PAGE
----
The Mayu Frontier District (Burmese: မေယုနယ်ခြားခရိုင်) was a short-lived administrative zone of Burma (present-day Myanmar) which existed between 1961 and 1964. It covered the Maungdaw District of present-day Rakhine State in the historical region of Arakan. The zone was administered directly from the capital Rangoon (present-day Yangon).
The Mayu Frontier District was named after the Mayu River. It included Maungdaw Township, Buthidaung Township and a part of Rathedaung Township. The Mayu Range of mountains separated Maungdaw and Buthidaung. The Naf River estuary formed the northern boundary of the district, on the international border with East Pakistan.
After the Burmese general election, 1960, Sultan Mahmud, the Burmese health minister, advocated a state for the Arakanese Indian community in the northern part of Arakan. Mahmud suggested the Kaladan River as the boundary between Muslim-majority and Buddhist-majority Arakan. Mahmud submitted his proposal to the Statehood Consultative Committee. Mahmud said that Arakanese Indians would accept a joint state with Arakanese Buddhists if there was adequate protection and representation of the Indian minority. If adequate safeguards were not possible, Mahmud proposed that a separate northern Arakan zone should be administered directly from the national capital Rangoon.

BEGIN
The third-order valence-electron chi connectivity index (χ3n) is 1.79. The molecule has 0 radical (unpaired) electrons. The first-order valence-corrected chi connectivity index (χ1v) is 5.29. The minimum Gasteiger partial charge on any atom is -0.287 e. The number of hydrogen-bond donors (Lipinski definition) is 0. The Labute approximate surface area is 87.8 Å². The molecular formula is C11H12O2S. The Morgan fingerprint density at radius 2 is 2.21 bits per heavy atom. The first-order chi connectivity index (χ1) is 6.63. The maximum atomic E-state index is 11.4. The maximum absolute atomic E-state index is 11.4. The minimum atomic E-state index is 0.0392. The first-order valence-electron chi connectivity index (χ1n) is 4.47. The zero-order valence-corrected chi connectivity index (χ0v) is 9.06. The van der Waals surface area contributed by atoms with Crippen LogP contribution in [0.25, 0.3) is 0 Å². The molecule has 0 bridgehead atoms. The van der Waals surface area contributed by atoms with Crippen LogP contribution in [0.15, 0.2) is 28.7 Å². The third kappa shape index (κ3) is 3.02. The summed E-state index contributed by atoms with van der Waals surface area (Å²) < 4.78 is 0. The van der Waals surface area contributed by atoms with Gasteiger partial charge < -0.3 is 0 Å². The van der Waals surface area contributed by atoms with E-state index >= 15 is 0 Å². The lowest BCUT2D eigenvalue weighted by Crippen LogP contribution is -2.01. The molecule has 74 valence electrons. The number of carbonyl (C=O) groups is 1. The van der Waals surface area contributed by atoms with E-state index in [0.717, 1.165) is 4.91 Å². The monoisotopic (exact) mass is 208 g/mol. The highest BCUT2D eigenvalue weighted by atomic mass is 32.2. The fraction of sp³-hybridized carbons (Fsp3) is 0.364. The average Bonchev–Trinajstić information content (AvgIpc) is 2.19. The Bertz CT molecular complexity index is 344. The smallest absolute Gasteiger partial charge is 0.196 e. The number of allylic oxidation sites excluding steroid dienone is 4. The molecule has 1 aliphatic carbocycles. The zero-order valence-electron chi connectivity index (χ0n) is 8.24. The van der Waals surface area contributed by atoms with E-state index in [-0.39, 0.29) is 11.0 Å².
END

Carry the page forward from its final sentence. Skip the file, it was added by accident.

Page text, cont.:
The Mayu Frontier District had an Arakanese Indian majority, among whom most were Muslim. During this period, the term “Rohingya” was widely used to label the Indian community of Arakan, including in the speeches of Burmese leaders and on Burmese radio broadcasts. The term was popularized by M. A. Gaffar after he submitted a memorandum to the first Burmese government in 1949.
Between 1961 and 1962, the Mayu Frontier District was governed by the elected government in Rangoon. The 1962 Burmese coup d’état ended Burmese parliamentary democracy. Following the coup, the Mayu Frontier District was directly administered by the Tatmadaw (Myanmar Armed Forces) and the Union Revolutionary Council.
The Burmese military ended the special status of the district in February 1964. The Mayu Frontier area was placed under the responsibility of the Ministry of Home Affairs. In 1974, when Burmese dictator Ne Win proclaimed the Socialist Republic of the Union of Burma, the Mayu Frontier area was incorporated into Arakan State as the Maungdaw District.
- Partha S. Ghosh (23 May 2016). Migrants, Refugees and the Stateless in South Asia. SAGE Publications. p. 161. ISBN 978-93-5150-855-7.
- “Mr Sultan Mahmud and Statehood of Arakan | The Stateless Rohingya”. Thestateless.com. Retrieved 2018-04-03.
- Renaud Egreteau; François Robinne (30 September 2015). Metamorphosis: Studies in Social and Political Change in Myanmar. NUS Press. p. 158. ISBN 978-9971-69-866-9.